1. Prognosis for peripheral disease is generally good. Chronic disease will develop in only 10% of patients.

2. Prognosis for axial disease is similar to that of ankylosing spondylitis.

II. Enteropathic reactive arthritis is a form of spondyloarthritis that typically occurs 1 to 3 weeks after an acute intestinal infection with certain arthritogenic bacteria (e.g., Shigella flexneri, Campylobacter jejuni, and some Salmonella and Yersinia species). It is usually seen in a patient positive for HLA-B27. Occasionally, diarrhea can be subclinical, making the diagnosis less obvious. The large joints of the lower extremities are usually affected, and full Reiter's syndrome can occur (see Chapter.36). Antibiotics have not been shown to alter the disease course.

III. Other spondyloarthritides Less prominent intestinal symptoms may occur in other forms of spondyloarthritis. In fact, endoscopic studies of the colon and ileum have shown macroscopic inflammatory lesions in 18% to 50% of patients with spondyloarthritis. The prevalence of such lesions is even higher by histologic criteria. Acute inflammatory changes resemble those of bacterial enteritis, and chronic inflammatory lesions are similar to those seen in Crohn's disease. Chronic gut inflammation is associated with more severe and persistent arthritis or spondylitis, and the condition occasionally evolves into clinically apparent Crohn's disease.

IV. Whipple's disease. This rare multisystem disease has been recently shown to be caused by a gram-positive actinomycete ( Tropheryma whippelii).

A. Clinical presentation. Whipple's disease affects men ages 35 to 60. It is characterized by the insidious onset of fever, arthritis, malabsorption, generalized lymphadenopathy, skin hyperpigmentation, uveitis, or progressive encephalopathy. The typically symmetric, transient, and nondeforming polyarthritis occurs in 80% of the patients and may precede enteritis by several years.

B. Diagnosis. Until recently, the diagnosis depended on duodenal biopsy and the demonstration of deposits in lamina propria macrophages that stained with periodic acid-Schiff (PAS). In other tissues, electron microscopic demonstration of characteristic rod-shaped bacilli was necessary. However, a specific diagnosis can now be made from tissue and even from peripheral blood, with use of the polymerase chain reaction to verify the presence of the causative microorganism.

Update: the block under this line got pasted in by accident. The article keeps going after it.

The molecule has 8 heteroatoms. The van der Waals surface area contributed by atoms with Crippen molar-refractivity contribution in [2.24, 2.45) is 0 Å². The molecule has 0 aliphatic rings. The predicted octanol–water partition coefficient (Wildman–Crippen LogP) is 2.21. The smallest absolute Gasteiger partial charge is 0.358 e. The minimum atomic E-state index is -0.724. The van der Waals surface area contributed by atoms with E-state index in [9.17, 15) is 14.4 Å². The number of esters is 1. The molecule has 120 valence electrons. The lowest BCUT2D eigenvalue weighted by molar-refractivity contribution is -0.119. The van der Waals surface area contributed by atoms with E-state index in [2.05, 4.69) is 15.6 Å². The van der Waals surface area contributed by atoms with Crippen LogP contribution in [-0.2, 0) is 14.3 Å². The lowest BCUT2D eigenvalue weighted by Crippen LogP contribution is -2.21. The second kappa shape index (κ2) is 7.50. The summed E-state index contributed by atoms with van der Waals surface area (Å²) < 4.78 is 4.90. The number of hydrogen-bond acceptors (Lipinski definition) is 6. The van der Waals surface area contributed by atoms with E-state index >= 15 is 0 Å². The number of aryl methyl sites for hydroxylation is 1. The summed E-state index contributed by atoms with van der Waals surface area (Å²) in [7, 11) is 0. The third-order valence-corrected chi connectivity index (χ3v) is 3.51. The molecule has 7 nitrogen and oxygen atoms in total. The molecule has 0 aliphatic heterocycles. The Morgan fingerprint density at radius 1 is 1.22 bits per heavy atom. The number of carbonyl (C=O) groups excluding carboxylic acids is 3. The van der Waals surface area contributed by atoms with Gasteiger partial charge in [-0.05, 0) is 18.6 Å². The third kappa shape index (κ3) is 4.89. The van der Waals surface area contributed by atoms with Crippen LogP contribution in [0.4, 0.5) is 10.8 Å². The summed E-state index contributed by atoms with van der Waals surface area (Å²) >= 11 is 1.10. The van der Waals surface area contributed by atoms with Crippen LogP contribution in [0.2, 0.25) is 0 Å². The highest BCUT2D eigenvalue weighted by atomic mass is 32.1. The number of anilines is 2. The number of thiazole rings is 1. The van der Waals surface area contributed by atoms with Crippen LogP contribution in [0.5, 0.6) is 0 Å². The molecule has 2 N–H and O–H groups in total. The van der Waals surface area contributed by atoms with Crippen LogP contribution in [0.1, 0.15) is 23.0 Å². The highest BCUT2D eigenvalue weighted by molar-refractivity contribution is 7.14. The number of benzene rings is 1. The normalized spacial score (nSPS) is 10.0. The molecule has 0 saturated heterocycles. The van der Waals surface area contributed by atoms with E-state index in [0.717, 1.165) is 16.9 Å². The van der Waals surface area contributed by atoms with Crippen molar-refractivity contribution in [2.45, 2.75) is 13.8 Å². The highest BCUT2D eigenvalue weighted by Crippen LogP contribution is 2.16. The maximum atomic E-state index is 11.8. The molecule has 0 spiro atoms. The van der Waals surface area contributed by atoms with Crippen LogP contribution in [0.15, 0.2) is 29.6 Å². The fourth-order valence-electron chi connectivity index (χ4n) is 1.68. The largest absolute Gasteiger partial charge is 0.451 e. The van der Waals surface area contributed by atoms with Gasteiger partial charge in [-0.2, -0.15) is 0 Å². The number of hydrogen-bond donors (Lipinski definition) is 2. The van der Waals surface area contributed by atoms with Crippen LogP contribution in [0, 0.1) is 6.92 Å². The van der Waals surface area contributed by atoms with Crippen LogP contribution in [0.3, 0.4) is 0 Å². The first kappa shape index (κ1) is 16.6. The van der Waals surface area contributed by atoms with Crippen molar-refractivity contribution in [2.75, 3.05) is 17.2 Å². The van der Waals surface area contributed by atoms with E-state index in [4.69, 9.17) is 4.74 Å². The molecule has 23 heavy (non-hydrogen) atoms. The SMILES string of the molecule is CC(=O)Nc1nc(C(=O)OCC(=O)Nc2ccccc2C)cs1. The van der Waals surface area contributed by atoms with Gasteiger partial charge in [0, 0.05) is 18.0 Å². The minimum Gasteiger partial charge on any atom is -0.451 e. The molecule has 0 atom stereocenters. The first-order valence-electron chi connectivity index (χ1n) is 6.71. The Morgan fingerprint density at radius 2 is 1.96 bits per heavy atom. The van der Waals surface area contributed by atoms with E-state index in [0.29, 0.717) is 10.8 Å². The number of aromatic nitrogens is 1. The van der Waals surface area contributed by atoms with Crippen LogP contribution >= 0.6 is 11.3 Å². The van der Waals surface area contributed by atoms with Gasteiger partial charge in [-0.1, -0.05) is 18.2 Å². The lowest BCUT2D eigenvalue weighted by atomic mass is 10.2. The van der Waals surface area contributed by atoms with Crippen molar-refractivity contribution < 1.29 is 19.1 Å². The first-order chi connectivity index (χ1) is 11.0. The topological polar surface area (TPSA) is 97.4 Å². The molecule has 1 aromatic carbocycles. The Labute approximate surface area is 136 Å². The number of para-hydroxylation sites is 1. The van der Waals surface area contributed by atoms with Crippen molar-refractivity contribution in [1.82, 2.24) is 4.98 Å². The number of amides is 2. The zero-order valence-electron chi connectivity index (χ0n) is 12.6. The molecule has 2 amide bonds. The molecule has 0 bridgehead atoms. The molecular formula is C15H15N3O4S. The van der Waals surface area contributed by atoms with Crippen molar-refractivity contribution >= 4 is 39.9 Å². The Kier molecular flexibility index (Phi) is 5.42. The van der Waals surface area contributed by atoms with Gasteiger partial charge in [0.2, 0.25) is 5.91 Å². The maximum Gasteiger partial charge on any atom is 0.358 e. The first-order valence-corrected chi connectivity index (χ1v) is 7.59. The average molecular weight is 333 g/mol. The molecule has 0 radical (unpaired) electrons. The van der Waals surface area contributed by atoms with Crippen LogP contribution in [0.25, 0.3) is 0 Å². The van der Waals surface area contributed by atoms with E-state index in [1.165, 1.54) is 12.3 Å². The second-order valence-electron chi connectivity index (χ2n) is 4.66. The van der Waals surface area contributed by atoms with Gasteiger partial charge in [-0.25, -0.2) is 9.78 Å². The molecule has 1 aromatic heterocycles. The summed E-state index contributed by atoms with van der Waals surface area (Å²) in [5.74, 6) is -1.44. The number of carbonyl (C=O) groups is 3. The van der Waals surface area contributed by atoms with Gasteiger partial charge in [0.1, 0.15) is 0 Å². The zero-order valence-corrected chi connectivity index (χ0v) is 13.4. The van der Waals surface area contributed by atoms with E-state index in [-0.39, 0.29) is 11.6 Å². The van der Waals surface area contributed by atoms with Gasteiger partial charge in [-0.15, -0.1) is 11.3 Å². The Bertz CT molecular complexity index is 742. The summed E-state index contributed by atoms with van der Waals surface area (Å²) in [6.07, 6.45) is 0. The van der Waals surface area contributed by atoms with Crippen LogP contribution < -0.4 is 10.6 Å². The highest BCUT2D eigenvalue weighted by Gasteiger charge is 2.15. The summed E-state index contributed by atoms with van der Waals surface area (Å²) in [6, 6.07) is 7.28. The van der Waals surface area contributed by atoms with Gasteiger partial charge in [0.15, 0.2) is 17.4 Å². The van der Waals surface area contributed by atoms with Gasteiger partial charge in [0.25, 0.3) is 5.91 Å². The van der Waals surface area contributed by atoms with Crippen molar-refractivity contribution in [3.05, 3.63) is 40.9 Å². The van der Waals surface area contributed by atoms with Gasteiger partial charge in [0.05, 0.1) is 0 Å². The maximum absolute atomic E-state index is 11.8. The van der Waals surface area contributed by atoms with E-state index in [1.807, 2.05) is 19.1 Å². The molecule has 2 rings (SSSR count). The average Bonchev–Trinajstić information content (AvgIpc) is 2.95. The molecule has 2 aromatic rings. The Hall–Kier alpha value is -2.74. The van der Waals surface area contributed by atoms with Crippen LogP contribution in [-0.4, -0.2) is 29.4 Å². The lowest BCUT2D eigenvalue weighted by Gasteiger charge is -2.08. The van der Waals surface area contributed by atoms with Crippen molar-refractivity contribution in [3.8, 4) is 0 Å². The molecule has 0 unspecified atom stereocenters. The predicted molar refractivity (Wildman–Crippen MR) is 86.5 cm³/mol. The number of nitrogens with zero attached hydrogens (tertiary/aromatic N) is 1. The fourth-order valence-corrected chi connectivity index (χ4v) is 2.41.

C. Treatment. Antibiotic therapy is effective, but relapses can occur. Parenteral antibiotic therapy with penicillin G (1.2 million U/d) and streptomycin (1 g/d) is recommended for the first 2 weeks, followed by oral trimethoprim/sulfamethoxazole (160/800 mg twice daily) for 1 to 2 years. Agents that do not cross the blood-brain barrier should probably be avoided.

V. Intestinal bypass arthritis (arthritis-dermatitis syndrome) Jejunoileostomy or jejunocolostomy, performed for morbid obesity, often results (after 2 to 30 months) in the arthritis-dermatitis syndrome. A symmetric and migratory nondeforming polyarthritis of the large joints is observed in 20% to 80% of patients and may become chronic in 25%. Other features include erythema nodosum, macular and vesiculopustular skin lesions, Raynaud's phenomenon, serositis, glomerulonephritis, retinal vasculitis, and superficial thrombophlebitis. The syndrome has been attributed to bacterial overgrowth in the blind loop with alteration of bowel permeability and formation of bacterial antigen-containing immune complexes.

A. Laboratory studies, including evaluation of peripheral blood, synovial fluid, stool, and joint radiography are not diagnostically helpful.

B. Treatment. NSAIDs are effective against arthritis, but courses of oral antibiotics (e.g., with tetracycline, clindamycin, or metronidazole) may offer additional help. Nevertheless, only surgical re-anastomosis of the bypassed intestinal segment provides a cure. By 1985, bypass surgery for obesity was largely abandoned, so the clinician is unlikely to see further cases.

VI. Celiac disease, or gluten-induced enteropathy, is a rare disease characterized by mucosal abnormalities of the small intestine and malabsorption. Association with many autoimmune disorders has been noted, and arthritis occurs in fewer than 50% of patients.

A. Clinical presentation and diagnosis. Arthritis is usually polyarticular and often involves hand and wrist joints. Half of patients have no intestinal symptoms. In that clinical scenario, the presence of malaise, weight loss, and low serum folate levels can be very helpful in diagnosis. Bone pain resulting from osteomalacia may also occur.

B. Treatment. Arthritis usually responds well to a gluten-free diet.

VII. Pancreatic disease. Chronic pancreatitis or pancreatic cancer can sometimes be associated with nodular subcutaneous fat necrosis and arthritis. A history of alcoholism is common.

A. Laboratory studies. Serum pancreatic enzymes are usually elevated. Synovial fluid may contain calcified necrotic fat particles, which can be confused with negatively birefringent crystals on polarized microscopy.

B. Treatment. Prompt diagnosis is essential, and therapy should be focused on the underlying pancreatic disease.

VIII. Syndromes associated with vasculitis such as Henoch-Schonlein purpura and systemic lupus erythematosus, can give rise to both abdominal pain (caused by involvement of mesenteric arteries) and arthritis. Diagnostic and treatment efforts are directed at the primary disease.

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